It is vital that we have a clear idea of how this would work in practice. I suggest that Leveson should call on, say, 10 media lawyers (eg 6 in-house or defendant lawyers and 4 claimant lawyers, to take account of the fact that the former will be dealing with unrepresented claimants) and ask them to submit anonymised details of their half dozen latest claims, together with their assessment of whether they would lend themselves to resolution by an ombudsman or adjudicator or regulator, especially of the kind proposed by Hugh Tomlinson. Let Leveson LJ then factor that in to his considerations, in order to stress test any new model.

Meanwhile, one could do worse than look at some of the last few decided cases in the field, as a rough indication of the limits to a fast track system. Hence:

Church v MGN. Tugendhat J refused to give a ruling based on written submissions, holding that the C was entitled to an oral hearing on meaning.

Flood v Times. The SC overruled the CA in this case which raised complex questions about the ambit of the Reynolds defence and ‘responsible journalism’.

Hunt v Times. This raises complex questions too, not just about Reynolds, in the wake of Flood, but about rules of pleading and the defence of justification.

Thornton v Telegraph. This revolved around the issue of malice, in relation to statements by the writer, and was a fact heavy case.

Brookes v Facebook. This was an application against a social media site, which is not and likely would not be covered by a regulator.

Ferdinand v MGN. This privacy action led to a new, arguably more worldly approach to the balancing of Arts 8 and 10 and consideration of the extent to which public interest in the conduct of a high profile footballer outweighed his right to privacy in his personal life.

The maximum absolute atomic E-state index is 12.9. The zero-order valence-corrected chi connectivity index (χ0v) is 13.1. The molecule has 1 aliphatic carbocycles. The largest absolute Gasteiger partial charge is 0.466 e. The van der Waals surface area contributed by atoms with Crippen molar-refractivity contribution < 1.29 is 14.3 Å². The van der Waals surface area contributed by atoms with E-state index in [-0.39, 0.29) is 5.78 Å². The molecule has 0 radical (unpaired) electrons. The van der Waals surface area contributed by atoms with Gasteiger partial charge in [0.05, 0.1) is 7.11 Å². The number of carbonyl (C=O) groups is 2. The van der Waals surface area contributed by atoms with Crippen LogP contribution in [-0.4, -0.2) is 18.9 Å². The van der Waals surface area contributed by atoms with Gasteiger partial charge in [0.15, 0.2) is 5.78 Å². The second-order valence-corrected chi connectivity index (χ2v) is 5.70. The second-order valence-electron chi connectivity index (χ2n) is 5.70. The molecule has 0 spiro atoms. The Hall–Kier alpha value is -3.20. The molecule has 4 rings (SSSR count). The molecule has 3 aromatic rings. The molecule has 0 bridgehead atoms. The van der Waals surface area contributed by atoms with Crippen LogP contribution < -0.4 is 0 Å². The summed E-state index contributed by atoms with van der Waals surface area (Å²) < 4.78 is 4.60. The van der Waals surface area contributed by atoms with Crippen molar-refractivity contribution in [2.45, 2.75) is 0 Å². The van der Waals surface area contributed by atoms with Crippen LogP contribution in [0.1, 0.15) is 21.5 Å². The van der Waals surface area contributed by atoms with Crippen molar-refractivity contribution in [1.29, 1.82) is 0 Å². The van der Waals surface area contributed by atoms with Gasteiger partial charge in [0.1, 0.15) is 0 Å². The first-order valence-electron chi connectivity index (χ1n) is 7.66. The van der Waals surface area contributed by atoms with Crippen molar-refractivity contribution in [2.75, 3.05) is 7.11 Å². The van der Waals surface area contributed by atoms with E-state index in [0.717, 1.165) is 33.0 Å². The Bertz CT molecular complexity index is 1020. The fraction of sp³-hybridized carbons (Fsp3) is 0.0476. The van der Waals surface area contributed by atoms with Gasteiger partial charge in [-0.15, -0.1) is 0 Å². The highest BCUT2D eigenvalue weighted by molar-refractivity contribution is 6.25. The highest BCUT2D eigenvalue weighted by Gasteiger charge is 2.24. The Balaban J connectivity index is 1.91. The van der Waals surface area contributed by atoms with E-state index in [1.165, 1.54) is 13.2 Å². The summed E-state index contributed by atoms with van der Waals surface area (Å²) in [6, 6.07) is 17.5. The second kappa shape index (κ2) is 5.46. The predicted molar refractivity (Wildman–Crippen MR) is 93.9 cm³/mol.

Trimingham v Associated. Very personal and abusive comments about the C were held not to amount to harassment, in light of some of her past conduct, a controversial decision which may be appealed.

Let Leveson LJ also consider the extent to which the proposed new regulatory systems would have prevented, had they been in place at the time, the ‘big issue’ failings of the press, such as phone hacking, payment of police for information and press intrusion. I do not suggest that a regulator would have been ineffective in all cases. But it does seem to me that, for example, investigating phone hacking at News Group in the aftermath of Goodman and Mulcaire, and doing so fully and effectively, is a job far beyond the resources of any regulator and was and is par excellence a matter for the police. This should remind us all of the limits to effective regulation and the danger of expecting too much from an enhanced system of regulation. Above all, we need to bear in mind what a new system would cost and who would fund it.

Richard Shillito, Consultant, Farrer & Co